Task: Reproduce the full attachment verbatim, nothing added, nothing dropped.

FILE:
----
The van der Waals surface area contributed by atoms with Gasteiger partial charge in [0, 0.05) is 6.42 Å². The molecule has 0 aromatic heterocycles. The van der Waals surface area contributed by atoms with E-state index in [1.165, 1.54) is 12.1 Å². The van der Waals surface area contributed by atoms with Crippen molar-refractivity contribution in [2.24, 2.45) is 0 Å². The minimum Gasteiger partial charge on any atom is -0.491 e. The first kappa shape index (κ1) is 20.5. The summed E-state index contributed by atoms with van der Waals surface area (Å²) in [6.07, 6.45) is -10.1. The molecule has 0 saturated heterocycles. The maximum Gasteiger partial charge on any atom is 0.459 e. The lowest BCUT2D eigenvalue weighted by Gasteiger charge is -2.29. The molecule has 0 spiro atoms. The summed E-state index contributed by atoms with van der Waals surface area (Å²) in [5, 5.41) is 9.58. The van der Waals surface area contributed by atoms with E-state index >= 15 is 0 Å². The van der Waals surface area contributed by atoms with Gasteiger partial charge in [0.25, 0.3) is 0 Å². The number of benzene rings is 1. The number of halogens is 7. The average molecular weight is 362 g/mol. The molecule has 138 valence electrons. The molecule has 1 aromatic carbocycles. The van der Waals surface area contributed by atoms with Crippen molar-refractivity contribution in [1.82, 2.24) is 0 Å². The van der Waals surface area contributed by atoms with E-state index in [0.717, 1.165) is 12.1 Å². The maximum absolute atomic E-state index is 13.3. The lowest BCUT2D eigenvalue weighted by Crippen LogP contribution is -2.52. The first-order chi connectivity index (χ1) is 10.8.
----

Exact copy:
The van der Waals surface area contributed by atoms with Gasteiger partial charge in [0, 0.05) is 6.42 Å². The molecule has 0 aromatic heterocycles. The van der Waals surface area contributed by atoms with E-state index in [1.165, 1.54) is 12.1 Å². The van der Waals surface area contributed by atoms with Crippen molar-refractivity contribution in [2.24, 2.45) is 0 Å². The minimum Gasteiger partial charge on any atom is -0.491 e. The first kappa shape index (κ1) is 20.5. The summed E-state index contributed by atoms with van der Waals surface area (Å²) in [6.07, 6.45) is -10.1. The molecule has 0 saturated heterocycles. The maximum Gasteiger partial charge on any atom is 0.459 e. The lowest BCUT2D eigenvalue weighted by Gasteiger charge is -2.29. The molecule has 0 spiro atoms. The summed E-state index contributed by atoms with van der Waals surface area (Å²) in [5, 5.41) is 9.58. The van der Waals surface area contributed by atoms with E-state index >= 15 is 0 Å². The van der Waals surface area contributed by atoms with Gasteiger partial charge in [0.25, 0.3) is 0 Å². The number of benzene rings is 1. The number of halogens is 7. The average molecular weight is 362 g/mol. The molecule has 138 valence electrons. The molecule has 1 aromatic carbocycles. The van der Waals surface area contributed by atoms with Crippen molar-refractivity contribution in [1.82, 2.24) is 0 Å². The van der Waals surface area contributed by atoms with E-state index in [0.717, 1.165) is 12.1 Å². The maximum absolute atomic E-state index is 13.3. The lowest BCUT2D eigenvalue weighted by Crippen LogP contribution is -2.52. The first-order chi connectivity index (χ1) is 10.8.